\\\ Follow her at @mjkimstudio

various ceramics and sculptures on wooden tables in a neutral toned clothing store

Myung Jin Kim (terracotta vessels), Antonia Kuo (right), Janny Baek (flower sculpture)

sculptures on plinths in front of a mirror in a clothing store

Linda Sormin

Antonia Kuo: “I made the ceramic works in Crafting Selfhood in an industrial casting foundry. They are hollow sculptures that begin as sculpted wax and are subsequently coated in layers of ceramic slurry and silica until a thick shell builds up around the form. The wax is melted out of the ceramic at high heat, leaving an embodied negative space, a high-fidelity recording of the original wax. Traditionally this mold would then be used to pour metal into the ceramic shell destroyed in the process of casting metal, but I choose to make works that unconventionally freeze this intermediary state, suspending time and celebrating the innate presence and distinct personas encapsulated by the ceramic.”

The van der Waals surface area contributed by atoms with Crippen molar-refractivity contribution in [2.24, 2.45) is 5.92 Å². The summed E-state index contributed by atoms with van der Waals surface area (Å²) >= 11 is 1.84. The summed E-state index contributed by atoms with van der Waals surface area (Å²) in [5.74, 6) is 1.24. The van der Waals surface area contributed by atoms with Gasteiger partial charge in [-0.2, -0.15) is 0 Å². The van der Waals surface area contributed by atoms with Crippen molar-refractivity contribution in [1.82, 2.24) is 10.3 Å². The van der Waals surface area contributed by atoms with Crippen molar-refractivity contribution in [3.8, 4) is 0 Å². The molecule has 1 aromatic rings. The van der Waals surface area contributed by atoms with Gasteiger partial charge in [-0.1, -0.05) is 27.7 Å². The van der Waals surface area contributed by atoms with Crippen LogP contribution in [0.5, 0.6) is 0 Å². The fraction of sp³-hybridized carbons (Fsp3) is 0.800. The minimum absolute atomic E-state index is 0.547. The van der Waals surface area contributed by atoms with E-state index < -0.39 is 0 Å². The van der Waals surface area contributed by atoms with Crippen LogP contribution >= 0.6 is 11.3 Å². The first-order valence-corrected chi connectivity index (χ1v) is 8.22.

\\\ Follow her at @antonia.kuo

Linda Sormin: “As a way to connect more deeply with our Thai culture, my mother teaches me Thai words, and we discuss their meanings. “Sup-sohn” refers to the complexity of things or situations in which not everything can always be seen.  I felt it was a fitting title for this sculpture, since it reveals itself slowly, over time. “Of all phenomena, the mind the forerunner”, is a Thai Buddhist saying that inspired this sculpture that holds generous space within its own form.  I saw this text hand-written on a wooden sign, nestled in the trees along a forest path leading up to a Buddhist temple in Chiang Mai, Thailand.”
\\\ Follow her at @lindasormin

Eny Lee Parker: “This floor lamp draws inspiration from the architectural buildings of New York City. Crafted with a solid oak base, reminiscent of skyscrapers, its hand-blown glass elements emit soft LED light, evoking the imagery of forming clouds. Ceramic dials, intricately connected to each glass light, add a tough of chaos but intention that the city represents.”
\\\ Follow her at @enyleeparker

Modern store interior with wooden chair and floor lamp with multiple bulbs in the foreground